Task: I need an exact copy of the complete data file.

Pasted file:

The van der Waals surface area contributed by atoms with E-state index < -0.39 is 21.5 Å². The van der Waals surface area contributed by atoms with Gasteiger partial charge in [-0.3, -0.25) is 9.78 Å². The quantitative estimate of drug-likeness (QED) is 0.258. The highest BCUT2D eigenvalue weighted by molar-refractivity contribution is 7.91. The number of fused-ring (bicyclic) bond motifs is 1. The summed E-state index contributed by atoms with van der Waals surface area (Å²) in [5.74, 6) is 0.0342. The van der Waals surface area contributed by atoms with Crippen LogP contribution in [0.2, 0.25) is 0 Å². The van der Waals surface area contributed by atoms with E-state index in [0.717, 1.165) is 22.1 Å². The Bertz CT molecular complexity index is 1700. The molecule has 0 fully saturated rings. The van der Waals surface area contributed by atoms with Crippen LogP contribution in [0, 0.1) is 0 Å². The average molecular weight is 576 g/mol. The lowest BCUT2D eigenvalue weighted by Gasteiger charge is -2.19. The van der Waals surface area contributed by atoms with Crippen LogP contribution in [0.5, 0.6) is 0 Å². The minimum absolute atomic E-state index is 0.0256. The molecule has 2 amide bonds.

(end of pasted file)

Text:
The van der Waals surface area contributed by atoms with E-state index < -0.39 is 21.5 Å². The van der Waals surface area contributed by atoms with Gasteiger partial charge in [-0.3, -0.25) is 9.78 Å². The quantitative estimate of drug-likeness (QED) is 0.258. The highest BCUT2D eigenvalue weighted by molar-refractivity contribution is 7.91. The number of fused-ring (bicyclic) bond motifs is 1. The summed E-state index contributed by atoms with van der Waals surface area (Å²) in [5.74, 6) is 0.0342. The van der Waals surface area contributed by atoms with Crippen LogP contribution in [0.2, 0.25) is 0 Å². The van der Waals surface area contributed by atoms with E-state index in [0.717, 1.165) is 22.1 Å². The Bertz CT molecular complexity index is 1700. The molecule has 0 fully saturated rings. The van der Waals surface area contributed by atoms with Crippen LogP contribution in [0, 0.1) is 0 Å². The average molecular weight is 576 g/mol. The lowest BCUT2D eigenvalue weighted by Gasteiger charge is -2.19. The van der Waals surface area contributed by atoms with Crippen LogP contribution in [0.5, 0.6) is 0 Å². The minimum absolute atomic E-state index is 0.0256. The molecule has 2 amide bonds.